It has been just 11 months since LSU topped Clemson 42-25 in the College Football Playoff National Championship, completing what might have been the best season by a team in the sport’s history. And it already feels ancient.
On Saturday, LSU will stumble toward its 2020 finish line with a makeup date against Alabama that perfectly encapsulates all that has gone wrong for the Tigers in the past 11 months.
This week, head coach Ed Orgeron lamented the latest opt-out of a star player, as WR Terrace Marshall ended his time with the program. Orgeron spoke glowingly of his former players, the stars of 2019, now off to spectacular starts in the NFL. He did his best to add some optimism to a lost season, promising the 3-4 Tigers would “be champions again” at some point.
But when Orgeron was asked whether his team was better equipped today to face Alabama than it would have been three weeks ago, when the game was originally scheduled to be played, his answer felt pretty telling of all that 2020 has wrought for the defending champs.
“Yes,” Orgeron said, “because now we have enough players to play the game.”
LSU is among the most prominent examples of 2020’s misfortunes.
But Orgeron’s misery is nothing compared to what has happened at Penn State. The Nittany Lions won their first game of the season last week, but that’s hardly enough to forget how inept they looked during an unprecedented 0-5 start. Now, Penn State travels to Rutgers this weekend with more potential embarrassment waiting around every corner.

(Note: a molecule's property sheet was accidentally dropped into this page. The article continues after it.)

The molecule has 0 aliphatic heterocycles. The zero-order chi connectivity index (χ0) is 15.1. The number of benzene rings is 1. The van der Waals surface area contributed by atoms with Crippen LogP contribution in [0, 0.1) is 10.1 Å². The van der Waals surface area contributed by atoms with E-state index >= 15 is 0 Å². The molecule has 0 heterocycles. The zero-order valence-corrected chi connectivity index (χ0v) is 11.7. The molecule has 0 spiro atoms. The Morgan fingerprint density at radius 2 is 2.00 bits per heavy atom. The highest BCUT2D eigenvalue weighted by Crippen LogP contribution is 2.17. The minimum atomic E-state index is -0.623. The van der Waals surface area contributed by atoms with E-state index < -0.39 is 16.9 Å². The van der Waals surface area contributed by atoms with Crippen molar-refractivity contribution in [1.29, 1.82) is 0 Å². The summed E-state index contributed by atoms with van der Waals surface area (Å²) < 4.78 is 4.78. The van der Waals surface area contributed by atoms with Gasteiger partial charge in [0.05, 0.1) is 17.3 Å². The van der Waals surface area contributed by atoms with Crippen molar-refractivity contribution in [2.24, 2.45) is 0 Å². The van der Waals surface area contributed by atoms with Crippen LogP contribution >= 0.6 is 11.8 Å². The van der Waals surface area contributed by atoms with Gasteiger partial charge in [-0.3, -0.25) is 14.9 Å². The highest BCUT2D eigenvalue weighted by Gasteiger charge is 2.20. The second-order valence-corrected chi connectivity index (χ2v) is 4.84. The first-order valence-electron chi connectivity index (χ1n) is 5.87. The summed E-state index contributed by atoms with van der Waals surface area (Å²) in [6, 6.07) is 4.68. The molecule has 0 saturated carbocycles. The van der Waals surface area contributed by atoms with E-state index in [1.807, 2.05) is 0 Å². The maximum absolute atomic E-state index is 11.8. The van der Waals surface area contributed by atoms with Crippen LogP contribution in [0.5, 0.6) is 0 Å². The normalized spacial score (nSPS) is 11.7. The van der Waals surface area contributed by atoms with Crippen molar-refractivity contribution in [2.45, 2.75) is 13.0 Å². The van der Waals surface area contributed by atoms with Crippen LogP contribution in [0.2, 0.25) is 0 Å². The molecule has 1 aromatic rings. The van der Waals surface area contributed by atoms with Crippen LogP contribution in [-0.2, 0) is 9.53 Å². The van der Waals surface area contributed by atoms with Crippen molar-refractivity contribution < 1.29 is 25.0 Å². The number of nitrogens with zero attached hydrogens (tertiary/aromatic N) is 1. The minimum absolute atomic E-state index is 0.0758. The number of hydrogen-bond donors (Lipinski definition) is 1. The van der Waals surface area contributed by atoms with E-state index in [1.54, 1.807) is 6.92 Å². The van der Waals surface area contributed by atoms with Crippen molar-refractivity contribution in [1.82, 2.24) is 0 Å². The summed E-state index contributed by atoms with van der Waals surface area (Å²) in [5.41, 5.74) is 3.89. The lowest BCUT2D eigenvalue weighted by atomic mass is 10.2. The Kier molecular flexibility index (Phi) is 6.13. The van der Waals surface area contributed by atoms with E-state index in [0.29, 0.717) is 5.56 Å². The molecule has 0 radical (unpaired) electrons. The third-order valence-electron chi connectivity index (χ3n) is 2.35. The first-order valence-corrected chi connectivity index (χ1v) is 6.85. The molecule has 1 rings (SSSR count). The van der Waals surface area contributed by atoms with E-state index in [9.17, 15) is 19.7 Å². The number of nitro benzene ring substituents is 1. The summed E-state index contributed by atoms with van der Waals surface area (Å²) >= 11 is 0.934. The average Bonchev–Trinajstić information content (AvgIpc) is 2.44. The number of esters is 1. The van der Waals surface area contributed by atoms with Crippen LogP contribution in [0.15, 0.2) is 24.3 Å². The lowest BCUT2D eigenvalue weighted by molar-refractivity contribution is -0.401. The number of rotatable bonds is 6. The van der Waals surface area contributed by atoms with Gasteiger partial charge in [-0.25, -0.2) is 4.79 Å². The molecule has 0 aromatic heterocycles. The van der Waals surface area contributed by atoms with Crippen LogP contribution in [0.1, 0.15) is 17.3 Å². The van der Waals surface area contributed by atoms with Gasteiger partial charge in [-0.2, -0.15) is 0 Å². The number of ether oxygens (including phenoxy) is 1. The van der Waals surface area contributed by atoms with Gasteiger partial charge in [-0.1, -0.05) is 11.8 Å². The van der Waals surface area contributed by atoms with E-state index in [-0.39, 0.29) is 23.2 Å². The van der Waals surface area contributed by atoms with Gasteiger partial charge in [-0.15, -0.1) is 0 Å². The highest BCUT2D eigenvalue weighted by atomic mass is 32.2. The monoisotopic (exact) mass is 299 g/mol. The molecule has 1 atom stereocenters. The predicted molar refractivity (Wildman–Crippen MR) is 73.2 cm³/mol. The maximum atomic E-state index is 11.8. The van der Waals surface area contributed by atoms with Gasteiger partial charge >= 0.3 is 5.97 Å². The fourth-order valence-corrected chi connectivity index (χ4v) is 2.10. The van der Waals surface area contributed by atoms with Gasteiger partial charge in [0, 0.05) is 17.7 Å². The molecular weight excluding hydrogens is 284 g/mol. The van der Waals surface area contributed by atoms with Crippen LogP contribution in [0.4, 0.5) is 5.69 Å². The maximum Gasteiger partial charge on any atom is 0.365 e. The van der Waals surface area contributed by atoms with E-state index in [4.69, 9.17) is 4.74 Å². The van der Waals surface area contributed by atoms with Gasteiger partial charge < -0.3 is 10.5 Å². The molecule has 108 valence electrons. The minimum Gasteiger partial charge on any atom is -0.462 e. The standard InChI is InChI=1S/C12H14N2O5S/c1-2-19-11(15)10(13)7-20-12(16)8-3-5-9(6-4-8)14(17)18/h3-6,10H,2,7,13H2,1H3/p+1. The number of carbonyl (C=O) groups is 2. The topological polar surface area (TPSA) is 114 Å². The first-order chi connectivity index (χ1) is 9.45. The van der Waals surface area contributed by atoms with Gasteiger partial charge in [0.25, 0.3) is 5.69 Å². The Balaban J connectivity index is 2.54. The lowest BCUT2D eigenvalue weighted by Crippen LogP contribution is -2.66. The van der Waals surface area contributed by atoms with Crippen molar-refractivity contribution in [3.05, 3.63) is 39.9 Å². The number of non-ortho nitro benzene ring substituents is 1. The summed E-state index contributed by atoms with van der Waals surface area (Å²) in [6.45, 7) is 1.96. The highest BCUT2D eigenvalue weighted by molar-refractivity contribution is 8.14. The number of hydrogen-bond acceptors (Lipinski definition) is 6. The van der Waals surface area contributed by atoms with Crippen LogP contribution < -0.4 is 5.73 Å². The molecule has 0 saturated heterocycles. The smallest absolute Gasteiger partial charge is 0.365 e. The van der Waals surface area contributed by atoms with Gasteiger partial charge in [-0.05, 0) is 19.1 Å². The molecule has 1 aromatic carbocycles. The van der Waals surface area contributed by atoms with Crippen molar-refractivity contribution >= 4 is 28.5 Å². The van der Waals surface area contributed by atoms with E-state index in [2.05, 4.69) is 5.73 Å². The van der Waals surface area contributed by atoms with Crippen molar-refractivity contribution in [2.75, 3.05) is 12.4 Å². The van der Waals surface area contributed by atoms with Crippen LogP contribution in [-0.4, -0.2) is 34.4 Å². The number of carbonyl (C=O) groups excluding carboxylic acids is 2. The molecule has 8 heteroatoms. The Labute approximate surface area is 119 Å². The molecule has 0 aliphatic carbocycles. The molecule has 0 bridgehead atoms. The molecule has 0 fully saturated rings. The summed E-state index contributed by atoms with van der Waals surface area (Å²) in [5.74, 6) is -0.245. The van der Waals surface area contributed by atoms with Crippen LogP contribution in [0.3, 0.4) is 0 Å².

The team Penn State beat last weekend might be in a worse position. Michigan just canceled its game with Maryland this weekend, COVID-19’s intrusion into the Wolverines’ locker room the latest problem for embattled coach Jim Harbaugh.
Look around the standings and it’s not hard to find programs that ended 2019 on a high note — Louisville, Baylor, Utah, Tennessee — that might now be wondering if playing this season was worth all the trouble. And that doesn’t even touch on Nebraska. No team has ever pushed harder or argued louder for the right to go 1-4.
Orgeron, for one, refused to blame COVID-19 for the setbacks, but it is fair to wonder whether LSU-Alabama or Tennessee-Florida or Virginia Tech-Clemson might be a whole lot more interesting if everything off the field in 2020 had been — well, a whole lot less interesting.
“Nobody wants to go through a season like this, but I do believe we’re building character and grit that will help us later on,” Orgeron said. “You always have to represent LSU with pride, and the standard is very high. We haven’t met that. I’m not going